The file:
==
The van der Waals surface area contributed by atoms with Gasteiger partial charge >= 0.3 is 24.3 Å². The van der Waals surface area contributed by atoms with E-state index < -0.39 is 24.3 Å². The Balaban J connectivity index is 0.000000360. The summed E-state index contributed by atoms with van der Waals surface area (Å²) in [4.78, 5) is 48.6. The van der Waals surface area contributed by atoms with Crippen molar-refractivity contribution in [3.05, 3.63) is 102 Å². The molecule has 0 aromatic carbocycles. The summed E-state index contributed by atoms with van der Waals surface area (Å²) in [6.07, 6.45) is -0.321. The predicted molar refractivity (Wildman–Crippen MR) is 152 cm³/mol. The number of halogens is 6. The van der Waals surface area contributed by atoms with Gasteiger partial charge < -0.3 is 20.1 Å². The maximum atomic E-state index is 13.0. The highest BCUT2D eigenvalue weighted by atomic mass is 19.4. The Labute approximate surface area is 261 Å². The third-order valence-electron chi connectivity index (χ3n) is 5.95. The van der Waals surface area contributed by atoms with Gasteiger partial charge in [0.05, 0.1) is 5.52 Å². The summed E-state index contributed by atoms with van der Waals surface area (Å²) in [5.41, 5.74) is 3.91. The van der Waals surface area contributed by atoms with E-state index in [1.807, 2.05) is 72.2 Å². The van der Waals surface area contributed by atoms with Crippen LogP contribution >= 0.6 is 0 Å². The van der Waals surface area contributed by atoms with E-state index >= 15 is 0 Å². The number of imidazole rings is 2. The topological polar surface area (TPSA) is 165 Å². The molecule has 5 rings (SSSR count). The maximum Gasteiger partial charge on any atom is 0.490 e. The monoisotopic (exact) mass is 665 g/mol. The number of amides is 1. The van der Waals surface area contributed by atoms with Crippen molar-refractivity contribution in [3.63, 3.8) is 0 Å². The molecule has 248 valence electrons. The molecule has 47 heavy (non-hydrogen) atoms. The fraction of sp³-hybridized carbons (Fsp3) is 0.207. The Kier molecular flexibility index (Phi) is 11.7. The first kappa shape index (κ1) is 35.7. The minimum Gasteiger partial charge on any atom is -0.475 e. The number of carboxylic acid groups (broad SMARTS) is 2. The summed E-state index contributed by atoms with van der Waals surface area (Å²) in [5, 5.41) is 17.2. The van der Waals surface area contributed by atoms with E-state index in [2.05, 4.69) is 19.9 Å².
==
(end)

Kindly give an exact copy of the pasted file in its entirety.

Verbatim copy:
The van der Waals surface area contributed by atoms with Gasteiger partial charge >= 0.3 is 24.3 Å². The van der Waals surface area contributed by atoms with E-state index < -0.39 is 24.3 Å². The Balaban J connectivity index is 0.000000360. The summed E-state index contributed by atoms with van der Waals surface area (Å²) in [4.78, 5) is 48.6. The van der Waals surface area contributed by atoms with Crippen molar-refractivity contribution in [3.05, 3.63) is 102 Å². The molecule has 0 aromatic carbocycles. The summed E-state index contributed by atoms with van der Waals surface area (Å²) in [6.07, 6.45) is -0.321. The predicted molar refractivity (Wildman–Crippen MR) is 152 cm³/mol. The number of halogens is 6. The van der Waals surface area contributed by atoms with Gasteiger partial charge < -0.3 is 20.1 Å². The maximum atomic E-state index is 13.0. The highest BCUT2D eigenvalue weighted by atomic mass is 19.4. The Labute approximate surface area is 261 Å². The third-order valence-electron chi connectivity index (χ3n) is 5.95. The van der Waals surface area contributed by atoms with Gasteiger partial charge in [0.05, 0.1) is 5.52 Å². The summed E-state index contributed by atoms with van der Waals surface area (Å²) in [5.41, 5.74) is 3.91. The van der Waals surface area contributed by atoms with E-state index in [1.807, 2.05) is 72.2 Å². The van der Waals surface area contributed by atoms with Crippen LogP contribution >= 0.6 is 0 Å². The van der Waals surface area contributed by atoms with E-state index >= 15 is 0 Å². The number of imidazole rings is 2. The topological polar surface area (TPSA) is 165 Å². The molecule has 5 rings (SSSR count). The maximum Gasteiger partial charge on any atom is 0.490 e. The monoisotopic (exact) mass is 665 g/mol. The number of amides is 1. The van der Waals surface area contributed by atoms with Crippen molar-refractivity contribution in [3.63, 3.8) is 0 Å². The molecule has 248 valence electrons. The molecule has 47 heavy (non-hydrogen) atoms. The fraction of sp³-hybridized carbons (Fsp3) is 0.207. The Kier molecular flexibility index (Phi) is 11.7. The first kappa shape index (κ1) is 35.7. The minimum Gasteiger partial charge on any atom is -0.475 e. The number of carboxylic acid groups (broad SMARTS) is 2. The summed E-state index contributed by atoms with van der Waals surface area (Å²) in [5, 5.41) is 17.2. The van der Waals surface area contributed by atoms with E-state index in [2.05, 4.69) is 19.9 Å².